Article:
The Not So Immediately Clear but Surprisingly Poignant Relationship Between Teaching English and the Alien Franchise

There’s a scene in Alien 4 (which, by the way, is terrible, so if you haven’t already seen it, I would recommend you don’t go out of your way to do so just to get this reference) where the genetically engineered Alien-Ripley comes upon a room full of failed earlier attempts at creating her*. The prototype creatures are all deformed horrors, and she ends up torching the entire room with a flame-thrower.

In my attempts to teach English to a class full of 11-year old Khmer kids, I feel a deep kindred with the scientist responsible for those deformed Ripley hybrids. Every week, I try some new experiment in teaching grammar to the class, then we’ll do a writing exercise to see whether the lesson has stuck. And every week, I get back grotesque defilements of the English language. However hard I try, each new experiment produces mutilated punctuation, eviscerated spelling and sins against conjugation. And alas, I have no flame-thrower to ease the pain.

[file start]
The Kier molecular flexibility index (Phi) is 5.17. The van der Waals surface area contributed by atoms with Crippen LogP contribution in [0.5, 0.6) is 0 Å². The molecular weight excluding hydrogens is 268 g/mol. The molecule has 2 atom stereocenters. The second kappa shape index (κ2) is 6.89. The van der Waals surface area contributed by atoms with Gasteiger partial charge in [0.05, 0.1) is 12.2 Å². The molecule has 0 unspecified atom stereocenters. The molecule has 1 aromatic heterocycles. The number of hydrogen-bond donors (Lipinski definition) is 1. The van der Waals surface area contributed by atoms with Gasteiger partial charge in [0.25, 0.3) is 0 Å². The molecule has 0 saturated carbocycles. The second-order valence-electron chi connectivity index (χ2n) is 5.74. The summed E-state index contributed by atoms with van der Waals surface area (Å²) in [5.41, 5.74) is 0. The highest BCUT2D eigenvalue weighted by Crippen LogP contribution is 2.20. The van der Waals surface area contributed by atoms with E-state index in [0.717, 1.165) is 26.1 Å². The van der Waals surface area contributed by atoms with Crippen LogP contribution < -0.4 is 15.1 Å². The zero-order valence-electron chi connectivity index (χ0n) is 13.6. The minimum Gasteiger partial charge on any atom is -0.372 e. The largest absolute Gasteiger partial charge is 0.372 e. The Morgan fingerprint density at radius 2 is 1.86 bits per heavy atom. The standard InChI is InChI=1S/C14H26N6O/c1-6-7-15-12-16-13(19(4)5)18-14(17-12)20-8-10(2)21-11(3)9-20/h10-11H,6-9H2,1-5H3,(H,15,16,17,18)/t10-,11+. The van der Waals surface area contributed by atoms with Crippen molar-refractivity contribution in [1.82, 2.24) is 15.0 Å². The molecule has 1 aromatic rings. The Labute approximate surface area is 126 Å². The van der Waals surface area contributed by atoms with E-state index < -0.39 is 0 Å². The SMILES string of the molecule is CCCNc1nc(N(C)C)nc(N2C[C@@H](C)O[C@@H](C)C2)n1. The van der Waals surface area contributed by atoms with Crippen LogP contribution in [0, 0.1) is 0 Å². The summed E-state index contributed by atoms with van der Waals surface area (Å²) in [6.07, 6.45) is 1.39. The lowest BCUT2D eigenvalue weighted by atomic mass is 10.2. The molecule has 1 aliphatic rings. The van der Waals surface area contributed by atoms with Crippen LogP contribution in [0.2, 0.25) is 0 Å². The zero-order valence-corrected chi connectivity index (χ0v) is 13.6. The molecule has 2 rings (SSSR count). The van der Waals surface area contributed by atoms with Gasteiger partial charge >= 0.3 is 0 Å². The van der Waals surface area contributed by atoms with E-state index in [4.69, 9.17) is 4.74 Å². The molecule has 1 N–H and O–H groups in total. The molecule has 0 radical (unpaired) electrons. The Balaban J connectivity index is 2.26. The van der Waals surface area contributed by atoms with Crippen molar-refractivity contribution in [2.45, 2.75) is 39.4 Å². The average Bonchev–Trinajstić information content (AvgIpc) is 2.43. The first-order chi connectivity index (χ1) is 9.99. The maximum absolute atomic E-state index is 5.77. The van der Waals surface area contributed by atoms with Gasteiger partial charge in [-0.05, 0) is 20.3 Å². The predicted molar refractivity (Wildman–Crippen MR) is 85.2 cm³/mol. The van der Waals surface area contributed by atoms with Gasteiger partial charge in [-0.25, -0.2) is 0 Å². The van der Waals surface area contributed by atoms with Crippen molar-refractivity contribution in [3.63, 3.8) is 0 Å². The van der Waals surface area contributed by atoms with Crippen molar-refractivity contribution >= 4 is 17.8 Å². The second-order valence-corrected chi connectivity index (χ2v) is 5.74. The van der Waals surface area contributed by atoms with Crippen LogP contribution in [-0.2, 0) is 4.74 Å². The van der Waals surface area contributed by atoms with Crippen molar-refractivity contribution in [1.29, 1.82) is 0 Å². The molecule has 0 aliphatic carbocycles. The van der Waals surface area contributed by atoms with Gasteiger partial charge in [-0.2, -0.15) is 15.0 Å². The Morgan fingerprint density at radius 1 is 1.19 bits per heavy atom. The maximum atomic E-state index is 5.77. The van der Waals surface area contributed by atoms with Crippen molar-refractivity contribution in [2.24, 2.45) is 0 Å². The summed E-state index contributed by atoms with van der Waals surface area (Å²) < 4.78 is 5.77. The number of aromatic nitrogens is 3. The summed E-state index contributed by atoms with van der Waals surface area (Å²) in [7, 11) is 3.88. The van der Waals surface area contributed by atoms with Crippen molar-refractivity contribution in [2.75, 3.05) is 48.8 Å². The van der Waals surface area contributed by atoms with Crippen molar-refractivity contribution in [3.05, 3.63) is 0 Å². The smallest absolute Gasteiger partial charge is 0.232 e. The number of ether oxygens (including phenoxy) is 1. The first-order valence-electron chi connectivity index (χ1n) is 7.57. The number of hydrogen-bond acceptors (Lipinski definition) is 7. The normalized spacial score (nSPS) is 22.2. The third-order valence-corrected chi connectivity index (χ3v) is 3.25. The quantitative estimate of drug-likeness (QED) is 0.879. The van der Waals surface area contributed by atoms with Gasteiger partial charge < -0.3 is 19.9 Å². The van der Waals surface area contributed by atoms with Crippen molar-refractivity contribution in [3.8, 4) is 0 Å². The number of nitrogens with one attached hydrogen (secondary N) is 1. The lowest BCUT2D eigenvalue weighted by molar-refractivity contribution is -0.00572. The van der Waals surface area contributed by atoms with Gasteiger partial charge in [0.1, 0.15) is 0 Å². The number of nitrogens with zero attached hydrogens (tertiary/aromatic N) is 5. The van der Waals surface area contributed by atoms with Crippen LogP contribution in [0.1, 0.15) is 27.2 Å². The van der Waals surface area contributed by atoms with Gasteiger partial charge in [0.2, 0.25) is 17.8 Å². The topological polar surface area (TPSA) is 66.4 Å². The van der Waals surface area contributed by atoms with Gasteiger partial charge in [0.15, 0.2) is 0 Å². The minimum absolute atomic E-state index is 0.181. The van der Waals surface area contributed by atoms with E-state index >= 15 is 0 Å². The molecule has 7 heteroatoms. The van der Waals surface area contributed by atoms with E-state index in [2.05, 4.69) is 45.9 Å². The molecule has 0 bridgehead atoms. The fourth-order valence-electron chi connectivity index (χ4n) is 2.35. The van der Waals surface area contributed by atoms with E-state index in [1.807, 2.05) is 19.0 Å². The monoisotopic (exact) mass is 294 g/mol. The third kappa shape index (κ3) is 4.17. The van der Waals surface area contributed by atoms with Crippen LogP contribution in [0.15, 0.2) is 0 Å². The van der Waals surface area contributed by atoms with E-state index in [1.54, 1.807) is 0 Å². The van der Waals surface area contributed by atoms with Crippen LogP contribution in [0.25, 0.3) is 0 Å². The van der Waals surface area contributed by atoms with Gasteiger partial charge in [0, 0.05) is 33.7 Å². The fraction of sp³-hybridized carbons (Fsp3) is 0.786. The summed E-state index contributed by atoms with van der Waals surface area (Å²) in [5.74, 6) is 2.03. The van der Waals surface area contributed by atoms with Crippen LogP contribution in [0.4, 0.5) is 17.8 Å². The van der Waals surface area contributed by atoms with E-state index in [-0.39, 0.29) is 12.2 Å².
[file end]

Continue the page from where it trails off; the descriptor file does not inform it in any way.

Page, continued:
Unfortunately, as with genetically engineering a hybrid alien species, there are just so many ways to screw up a language – especially one as complex as English, and especially when the student trying to learn it natively speaks a far simpler one. Khmer has no tenses other than past and present; I believe they just figure out anything more specific than that from the context. Verbs aren’t conjugated. There are no capital letters, and they don’t even have spaces between words. So coming from this background, how could one ever grasp how to use the past continuous or when a comma would be appropriate? I think this is an important thing to remember when judging ESL speakers.

Much like killing Alien Queens, learning English is Hard. But there’s no sense crying over every mistake. Learning is iterative, and it’s clear that students do actually improve at English as they ascend through the school years. It evidently just takes a very long time and lots of patience. And as with taking out Alien soldiers, you never can get every grammar rule. There’s always that one last sneaky bugger hiding on your space ship.

*In this sentence alone I used the simple present, negative present perfect, conditional and infinitive tenses. You can see the difficulty!